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Rockies’ offense not holding up its end of the deal

Colorado’s bats have been asleep during an eight-game losing streak and, really, all year.

It’s hard to look at the poor numbers being put up by the Colorado Rockies’ pitching staff during an eight-game losing streak and think anything other than “the guys on the mound are holding the team back.”

Rockies pitchers over the last two weeks have a 7.12 ERA and have allowed 140 hits—and 55 walks—in 108 23 innings. None of those things are good.

But over the season’s first two months, particularly in May when the staff posted a 3.91 ERA, pitching carried the squad. And even when accounting for the dreadful performance over the last couple of weeks, Rockies hurlers are still third in the National League in WAR and park-adjusted ERA, behind only the division-rival Dodgers and Diamondbacks.

Colorado’s offense, however, has struggled all year. And it has been even worse during the team’s current skid.

The lineup has been plagued by several problems. First and foremost, as a team, the Rockies are not barreling up the baseball. That’s plain as day when using the eye test—it seems like the Rockies hit a weak grounder every time they’ve stepped up to the plate during the current road trip—and the numbers confirm it: only the lowly Padres and Giants have a lower hard-hit rate than Colorado’s 29.5 percent.

It also doesn’t help that the Rockies—who play half of their games in a ballpark that, while not the home run launching pad it used to be, rewards fly-ball contact—have the fifth-lowest fly-ball rate in the NL. If the Rockies had a lineup full of players with plus speed, that might not be a bad thing. But they’re roughly middle of the pack in that category, though more playing time for Raimel Tapiathe fourth-fastest player in the majors, per Statcast—will help improve that.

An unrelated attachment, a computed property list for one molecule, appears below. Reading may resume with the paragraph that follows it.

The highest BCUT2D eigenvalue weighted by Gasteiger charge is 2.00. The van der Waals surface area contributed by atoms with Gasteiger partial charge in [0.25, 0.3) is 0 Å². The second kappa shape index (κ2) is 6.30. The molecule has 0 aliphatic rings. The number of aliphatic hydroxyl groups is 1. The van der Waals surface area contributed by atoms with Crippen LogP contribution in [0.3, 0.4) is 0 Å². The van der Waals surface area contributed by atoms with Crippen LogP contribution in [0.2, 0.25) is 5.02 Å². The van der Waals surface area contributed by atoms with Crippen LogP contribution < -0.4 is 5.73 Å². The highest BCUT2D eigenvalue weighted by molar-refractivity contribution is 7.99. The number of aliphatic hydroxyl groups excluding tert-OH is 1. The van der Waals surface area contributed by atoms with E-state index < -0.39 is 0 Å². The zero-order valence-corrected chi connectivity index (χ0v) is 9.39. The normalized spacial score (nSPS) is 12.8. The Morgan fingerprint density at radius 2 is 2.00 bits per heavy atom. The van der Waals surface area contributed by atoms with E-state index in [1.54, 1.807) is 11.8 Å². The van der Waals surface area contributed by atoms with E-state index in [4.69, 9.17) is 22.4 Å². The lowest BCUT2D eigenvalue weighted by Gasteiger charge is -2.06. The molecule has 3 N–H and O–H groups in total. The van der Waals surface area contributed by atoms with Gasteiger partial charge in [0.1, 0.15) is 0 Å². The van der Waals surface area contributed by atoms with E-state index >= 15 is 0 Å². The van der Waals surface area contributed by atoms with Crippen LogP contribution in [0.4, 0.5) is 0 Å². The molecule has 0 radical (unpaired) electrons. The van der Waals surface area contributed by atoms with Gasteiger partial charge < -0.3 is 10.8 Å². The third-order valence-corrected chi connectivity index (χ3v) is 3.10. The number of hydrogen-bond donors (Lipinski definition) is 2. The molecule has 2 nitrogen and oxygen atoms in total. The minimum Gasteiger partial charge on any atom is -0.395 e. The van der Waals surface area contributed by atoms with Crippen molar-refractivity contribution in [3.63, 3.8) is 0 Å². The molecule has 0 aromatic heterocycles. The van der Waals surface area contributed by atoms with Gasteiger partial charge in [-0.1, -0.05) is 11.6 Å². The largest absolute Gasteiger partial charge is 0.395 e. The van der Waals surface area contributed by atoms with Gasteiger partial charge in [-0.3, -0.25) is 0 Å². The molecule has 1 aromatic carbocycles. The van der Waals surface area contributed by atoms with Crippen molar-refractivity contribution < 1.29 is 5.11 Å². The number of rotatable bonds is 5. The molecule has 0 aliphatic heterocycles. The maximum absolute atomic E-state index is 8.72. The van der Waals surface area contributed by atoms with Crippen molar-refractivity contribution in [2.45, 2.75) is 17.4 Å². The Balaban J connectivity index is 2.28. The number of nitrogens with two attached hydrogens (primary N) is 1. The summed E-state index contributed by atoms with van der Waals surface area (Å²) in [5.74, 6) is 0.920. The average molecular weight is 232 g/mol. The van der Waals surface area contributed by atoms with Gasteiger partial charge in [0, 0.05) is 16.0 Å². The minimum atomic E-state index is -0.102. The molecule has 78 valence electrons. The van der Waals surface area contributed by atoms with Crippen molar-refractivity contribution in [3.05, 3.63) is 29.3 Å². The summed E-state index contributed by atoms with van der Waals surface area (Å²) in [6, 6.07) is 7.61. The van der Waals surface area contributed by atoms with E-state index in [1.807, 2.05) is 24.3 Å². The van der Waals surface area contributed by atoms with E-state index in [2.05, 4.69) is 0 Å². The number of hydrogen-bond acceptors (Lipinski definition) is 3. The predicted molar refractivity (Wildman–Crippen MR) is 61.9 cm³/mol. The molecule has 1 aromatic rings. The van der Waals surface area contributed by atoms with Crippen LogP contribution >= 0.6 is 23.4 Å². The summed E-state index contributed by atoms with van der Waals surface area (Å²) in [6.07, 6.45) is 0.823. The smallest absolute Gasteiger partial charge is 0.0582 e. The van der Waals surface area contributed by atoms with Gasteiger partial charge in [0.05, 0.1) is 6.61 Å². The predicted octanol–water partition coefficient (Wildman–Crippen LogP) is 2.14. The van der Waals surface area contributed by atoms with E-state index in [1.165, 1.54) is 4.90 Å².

The Rockies are also just seventh in the NL in wOBA, which is not good news because that is not a park-adjusted statistic but is one that perhaps paints a more accurate picture of offense than anything else. Colorado simply doesn’t draw enough walks (7.6 percent BB rate, 13th in the NL) or, somewhat shockingly, hit for enough power (middle of the pack in SLG and ISO) to compete with the big boys offensively.

During their losing streak, things have been even worse, as they tend to be. The Rockies, since falling 16-5 to the D-backs on June 21, have hit more ground balls (114), more soft ground balls (42), and more softly hit balls overall (59) than any other team in baseball. Those are underlying validations of the team’s woeful .198/.261/.245 overall batting line during the skid.

With the dreadful recent performance, of course, comes caveats as well as reasons for hope. The Rockies’ pitching, as mentioned above, has been equally as terrible as the offense over the past week-plus, and the two could correlate; big deficits can force hitters to press, and from that comes over-aggression—swinging at pitches out of the strike zone—and weak contact.

The team also believes that Ian Desmond, Carlos Gonzalez, and Trevor Story, in particular, are going to bounce back from wretched starts at the plate. On the surface that sounds reasonable, but some data suggests the probability of bounce backs might not be as promising as the Rockies hope (our Hayden Ringer will have more on that soon).

Rockies pitchers performed well for the better part of 73 games, and that deserves much more emphasis than their level of performance over eight contests. And with Jon Gray and Chad Bettis returning soon, chances are the hurlers will find their way. But with only three good regulars to date and not a lot of help on the horizon (Gonzalez and Gerardo Parra should be back fairly soon but David Dahl is still going to be out a while), the Rockies’ offense could remain a big concern for the foreseeable future.